Incidence of intracranial bleeds in new users of low-dose aspirin: a cohort study using The Health Improvement Network

Lucía Cea Soriano, David Gaist, Montse Soriano-Gabarró, Luis A Garcia Rodriguez

Research output: Contribution to journalJournal articleResearchpeer-review

Abstract

BACKGROUND: Low-dose aspirin protects against ischemic cardiovascular (CV) events as well as colorectal cancer (CRC). However, low-dose aspirin may be associated with a small increased risk of intracranial bleeds (ICB).

OBJECTIVES: To obtain incidence rates of ICB overall and by patient subgroups among new users of low-dose aspirin.

PATIENTS/METHODS: Using The Health Improvement Network (THIN) UK primary care database (2000-2012), we identified a cohort of new users of low-dose aspirin aged 40-84 years (N=199,079; mean age at start of follow-up, 63.9 years) and followed them, for up to 14 years (median 5.58 years). Incident cases of ICB were identified and validated through linkage to hospitalization data and/or review of THIN records with free-text comments. Incidence rates with 95% confidence intervals (CI) were calculated.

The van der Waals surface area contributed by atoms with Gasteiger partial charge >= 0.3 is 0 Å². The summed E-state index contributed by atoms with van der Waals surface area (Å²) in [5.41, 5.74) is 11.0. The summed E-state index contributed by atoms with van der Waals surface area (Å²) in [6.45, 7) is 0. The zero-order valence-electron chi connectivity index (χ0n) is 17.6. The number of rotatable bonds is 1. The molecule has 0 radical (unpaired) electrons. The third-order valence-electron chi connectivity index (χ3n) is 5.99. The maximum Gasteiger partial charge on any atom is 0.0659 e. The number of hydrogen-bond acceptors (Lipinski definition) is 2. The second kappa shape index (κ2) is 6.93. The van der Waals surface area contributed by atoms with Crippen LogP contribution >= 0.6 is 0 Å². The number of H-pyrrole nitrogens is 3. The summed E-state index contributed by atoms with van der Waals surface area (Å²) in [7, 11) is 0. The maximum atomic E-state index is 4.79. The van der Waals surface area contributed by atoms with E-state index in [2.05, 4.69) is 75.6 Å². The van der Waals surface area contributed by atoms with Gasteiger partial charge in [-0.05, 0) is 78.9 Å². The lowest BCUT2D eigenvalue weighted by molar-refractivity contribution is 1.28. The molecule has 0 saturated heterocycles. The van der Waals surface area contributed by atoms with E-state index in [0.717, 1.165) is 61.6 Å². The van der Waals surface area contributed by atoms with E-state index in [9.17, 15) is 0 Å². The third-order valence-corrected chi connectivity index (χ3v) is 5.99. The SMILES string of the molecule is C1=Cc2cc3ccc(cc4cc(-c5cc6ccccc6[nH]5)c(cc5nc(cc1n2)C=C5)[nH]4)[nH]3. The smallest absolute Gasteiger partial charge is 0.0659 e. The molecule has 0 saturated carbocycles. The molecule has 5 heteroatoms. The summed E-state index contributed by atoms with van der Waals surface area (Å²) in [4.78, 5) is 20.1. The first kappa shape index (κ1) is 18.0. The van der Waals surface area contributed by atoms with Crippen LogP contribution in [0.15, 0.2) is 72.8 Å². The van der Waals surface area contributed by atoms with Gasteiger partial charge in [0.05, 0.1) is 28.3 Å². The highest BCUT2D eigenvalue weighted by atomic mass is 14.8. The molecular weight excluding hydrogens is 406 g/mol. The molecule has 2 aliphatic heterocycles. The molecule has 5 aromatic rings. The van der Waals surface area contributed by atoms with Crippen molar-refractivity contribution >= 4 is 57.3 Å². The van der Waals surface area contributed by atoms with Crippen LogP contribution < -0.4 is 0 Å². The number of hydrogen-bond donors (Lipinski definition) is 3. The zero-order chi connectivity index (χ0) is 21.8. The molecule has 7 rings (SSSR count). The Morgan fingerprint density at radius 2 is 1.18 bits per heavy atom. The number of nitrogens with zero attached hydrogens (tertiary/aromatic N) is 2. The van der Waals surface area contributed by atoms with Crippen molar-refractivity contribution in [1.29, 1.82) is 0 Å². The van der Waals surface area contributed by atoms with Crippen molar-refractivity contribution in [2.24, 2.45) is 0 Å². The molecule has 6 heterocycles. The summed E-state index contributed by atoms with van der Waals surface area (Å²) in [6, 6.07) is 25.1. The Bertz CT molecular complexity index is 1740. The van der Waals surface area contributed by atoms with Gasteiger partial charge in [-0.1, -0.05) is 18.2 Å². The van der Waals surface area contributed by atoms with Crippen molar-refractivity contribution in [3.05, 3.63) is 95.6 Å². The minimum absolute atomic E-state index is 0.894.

RESULTS: 881 incident cases of ICB were identified: 407 cases of intracerebral hemorrhage (ICH), 283 cases of subdural hematoma (SDH) and 191 cases of subarachnoid hemorrhage (SAH). Incidence rates (95% CI) per 100 person-years were 0.08 (CI 0.07-0.08) for all ICB, 0.04 (CI 0.03-0.04) for ICH, 0.02 (CI 0.02-0.03) for SDH, 0.02 (CI 0.01-0.02) for SAH. The ICB incidence rates per 100 person-years for individuals with an indication of primary CV disease prevention were 0.07 (CI 0.06-0.07) and 0.09 (CI 0.08-0.10) for secondary CV disease prevention. Incidence rates were higher in men for SDH, and higher in women for ICH and SAH.

CONCLUSIONS: Our results provide valuable estimates of the absolute risk of ICB for incorporation into risk-benefit assessments of low-dose aspirin use. This article is protected by copyright. All rights reserved.

Original languageEnglish
JournalJournal of Thrombosis and Haemostasis
Volume15
Issue number6
Pages (from-to)1055–1064
ISSN1538-7933
DOIs
Publication statusPublished - 2017

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Cohort Studies
Confidence Intervals
Incidence
Health
Colorectal Neoplasms
Primary Health Care
Databases

Keywords